Farewell Olympus by Jack Messenger

Farewell Olympus by Jack Messenger

Howard, a down-on-his-luck wimp, is an endearing, but also frustrating main character. He’s a nice guy, a struggling writer, definitely NOT a ladies man and his brother, oy, the brother… half-brother… Eugene, he’s a real piece of work. 

The story starts with Eugene dropping back into Howard’s life after a long estrangement. They share a father than neither like. Eugene has come to seek refuge with Howard after getting into some sort of trouble, which is revealed throughout the book. Simultaneously, the shady nature of the man whose apartment Howard is renting comes to light. Howard is an unfortunate bystander in both situations and gets himself beat up, confused and other things I won’t spoil. 

The characters in Farewell Olympus are well written, believable and I cared about them. The plot is interesting and the thread of the mysteries keeps the pace moving nicely. 

Two areas I didn’t love: 

1) Howard was SUCH a wimp. He’s in a romantic relationship with a woman named Delphine and … as he’s threatened by another man moving in on her, he doesn’t really DO anything. Also, with his brother, he allows him to just mooch off of him at every step. His only retaliation is to complain and get curt with him every now and then. I don’t mind that in general, but I wanted Howard to DO something… eventually. Stand up for himself. Or, if he’s not going to… then at least tell me why not? They’re English, so even lines about why he continues to let his good-for-nothing brother stay with him as part of an ingrained passive-aggressive upbringing would’ve been nice (did I just insinuate something about the British?)… but I just didn’t get it. Why was Howard such a wuss?!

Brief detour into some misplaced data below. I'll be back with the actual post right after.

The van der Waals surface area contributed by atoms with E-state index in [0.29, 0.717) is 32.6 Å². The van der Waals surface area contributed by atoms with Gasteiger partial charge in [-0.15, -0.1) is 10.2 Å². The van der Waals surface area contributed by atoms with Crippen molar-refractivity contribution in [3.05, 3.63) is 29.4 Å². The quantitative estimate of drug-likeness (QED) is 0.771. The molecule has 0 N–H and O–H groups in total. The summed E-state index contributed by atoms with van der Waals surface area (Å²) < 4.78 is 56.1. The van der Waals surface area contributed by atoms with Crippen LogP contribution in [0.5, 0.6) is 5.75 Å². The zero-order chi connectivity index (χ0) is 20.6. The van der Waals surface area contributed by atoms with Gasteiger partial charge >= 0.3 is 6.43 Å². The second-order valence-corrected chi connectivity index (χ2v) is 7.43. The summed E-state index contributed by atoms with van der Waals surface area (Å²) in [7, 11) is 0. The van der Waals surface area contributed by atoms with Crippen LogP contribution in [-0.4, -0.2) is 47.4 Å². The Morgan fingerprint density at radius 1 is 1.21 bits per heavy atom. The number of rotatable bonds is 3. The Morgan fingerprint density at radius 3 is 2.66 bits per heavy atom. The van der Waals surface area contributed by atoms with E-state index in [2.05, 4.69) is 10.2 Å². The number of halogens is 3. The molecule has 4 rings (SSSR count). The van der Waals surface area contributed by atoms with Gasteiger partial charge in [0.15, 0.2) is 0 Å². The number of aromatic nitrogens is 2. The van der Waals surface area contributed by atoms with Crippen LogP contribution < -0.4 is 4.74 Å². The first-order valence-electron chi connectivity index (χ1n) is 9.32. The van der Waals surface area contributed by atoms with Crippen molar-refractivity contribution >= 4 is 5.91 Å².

2) The mystery wrap-up. It felt like the “whodunnit” was quickly resolved in a paragraph in a way that didn’t feel SUPER rewarding. It was “fine” but when the mystery had kept me hanging on so long, I expected a larger payoff. Maybe Hollywood thrillers have spoiled the simplicity of a good resolution. I don’t know. 

Overall though, the book is so well-written, with charm and humor that sits just below the surface peaking its head up to wave mischievously before getting back to business. It’s a very good book and one I’d recommend for some light, entertaining reading.

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